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Global market and share commentary – October 2018

05 November 2018

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by Anchor

Markets globally had a rough October with the S&P 500 Index experiencing its worst month in over 7 years (since September 2011, when we were in the midst of a European debt crisis). The month started with an escalation of the tension between Italy and the European Union (EU) over Italy’s proposed debt-fuelled budget, driving the spread between Italian and German bond yields to levels last seen during the European debt crisis in 2011/2012. China’s A50 Index of large-cap onshore stocks had its worst start to the month since January 2016 as foreigners dumped $1.4bn of onshore shares via the Hong Kong exchange link. International events started to weigh on the US stock market, with the S&P 500 dropping over 5% in the two days leading up to the start of the third-quarter earnings announcements.

During the month, over 60% of S&P 500 companies reported 3Q18 earnings, which grew by over 23% in aggregate (more than 6% ahead of expectations). However, despite this, results did nothing to shake fears that this would be as good as it gets for US corporates. Large-cap US tech companies, which have been dragging markets higher for most of the year, pulled markets down this month as Amazon and Google, reporting earnings on the same day, delivered revenue growth that disappointed and kicked off the second leg down for equity markets late in the month.

Large-cap US tech shares led the market lower in October

Source: Bloomberg, Anchor

A two-day rally into month-end was just about enough to haul US markets back into positive territory for the year. However, after the damage done in October it was very difficult to find another market still up YTD. The one exception being the Brazilian stock market which, despite an 11% weakening of the Brazilian real YTD, remains marginally higher in US dollar terms for the year. Jair Bolsonaro won the Brazilian presidential elections during the month and markets cheered the prospect of the far-right candidate’s proposed reforms. The picture in the rest of emerging markets was less rosy and the MSCI Emerging Market Index more than doubled its YTD losses in October, leaving it down 16% for the year.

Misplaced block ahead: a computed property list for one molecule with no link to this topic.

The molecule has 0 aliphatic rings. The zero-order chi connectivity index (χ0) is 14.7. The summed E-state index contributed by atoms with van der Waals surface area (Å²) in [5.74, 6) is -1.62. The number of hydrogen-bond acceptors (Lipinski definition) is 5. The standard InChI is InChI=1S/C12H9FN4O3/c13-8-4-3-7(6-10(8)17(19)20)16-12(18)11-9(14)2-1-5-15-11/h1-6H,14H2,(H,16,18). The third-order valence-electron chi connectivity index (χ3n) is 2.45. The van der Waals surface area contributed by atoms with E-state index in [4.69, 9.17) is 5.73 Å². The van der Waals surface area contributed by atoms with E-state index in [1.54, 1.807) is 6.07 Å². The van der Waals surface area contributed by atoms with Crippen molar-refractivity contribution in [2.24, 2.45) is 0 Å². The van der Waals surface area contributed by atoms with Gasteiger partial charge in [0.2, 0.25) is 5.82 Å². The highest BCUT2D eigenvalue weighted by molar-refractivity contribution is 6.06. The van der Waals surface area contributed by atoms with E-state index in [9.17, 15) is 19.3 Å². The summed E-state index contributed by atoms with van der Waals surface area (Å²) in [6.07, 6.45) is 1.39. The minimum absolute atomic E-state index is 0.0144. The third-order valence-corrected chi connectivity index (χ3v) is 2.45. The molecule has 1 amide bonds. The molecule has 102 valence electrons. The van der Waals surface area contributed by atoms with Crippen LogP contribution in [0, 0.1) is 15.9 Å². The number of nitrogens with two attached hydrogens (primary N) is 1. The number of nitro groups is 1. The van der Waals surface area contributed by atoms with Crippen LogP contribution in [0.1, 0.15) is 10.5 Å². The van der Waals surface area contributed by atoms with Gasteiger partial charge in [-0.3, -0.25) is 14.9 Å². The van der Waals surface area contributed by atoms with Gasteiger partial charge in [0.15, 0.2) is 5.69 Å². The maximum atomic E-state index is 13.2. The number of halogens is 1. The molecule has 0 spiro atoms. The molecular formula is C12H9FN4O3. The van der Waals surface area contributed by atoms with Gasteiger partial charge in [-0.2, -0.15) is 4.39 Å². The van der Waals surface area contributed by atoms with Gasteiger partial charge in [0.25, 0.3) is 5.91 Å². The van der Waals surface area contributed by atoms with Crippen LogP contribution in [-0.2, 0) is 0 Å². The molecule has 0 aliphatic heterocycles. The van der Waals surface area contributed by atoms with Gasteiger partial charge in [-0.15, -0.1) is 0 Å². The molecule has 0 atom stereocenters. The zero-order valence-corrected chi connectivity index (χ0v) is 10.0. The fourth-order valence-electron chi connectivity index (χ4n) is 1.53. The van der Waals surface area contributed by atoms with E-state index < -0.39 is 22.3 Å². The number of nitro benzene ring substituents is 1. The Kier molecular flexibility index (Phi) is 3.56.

Amongst the turmoil, the US dollar kept its haven-status with the Dollar Index another 2% higher during the month. Oil dipped in October with the focus shifting from supply concerns to demand worries. This despite the US releasing 3Q18 economic growth data which comfortably beat expectations (up 3.5% vs expectations of 3.3% growth). GDP was driven by 4% growth in personal consumption (vs expectations of 3.3%) and no sign of growing inflation pressure as the US Federal Reserve (Fed’s) preferred gauge of inflation came out in-line with expectations at 2%.

Written by:
Peter Little
Fund Management

Synchrony Financial

Synchrony Financial (SYF) is a US retail credit card company and partner to several retailers who want to stimulate sales by providing credit to customers. SYF was spun out of General Electric (GE) in the second half of 2014, when the parent company downscaled GE Capital, and has been in business for 80 years. SYF is also the dominant retail credit card provider in the US. It is said to have around 40% of the private-label retail credit card market. Some of its major clients include JC Penney, Lowe’s (a partner for 38 years) and Amazon.

The retail card sector is currently out of favour and retail card companies have typically traded at a higher rating of say 9.8x forward earnings over the past five years, while the current rating is <9x. Investors are concerned about a potential slowdown and a negative turn in the job and credit metrics. However, for now, higher interest rates benefit the card companies – until the write-offs eventually begin to increase. The SYF management team have to carefully balance risk and return in this arguably more cyclical end of the credit market and we are backing them to do that. The business generated a ROE of 18.7% for the first nine months of 2018. The book value is $19.47 (i.e. P/B on latest book value is 1.58x). We believe that this has scope to improve further as the firm shows its ability to manage credit well through the cycle. We note that Berkshire Hathaway is a large shareholder in SYF.

Written by: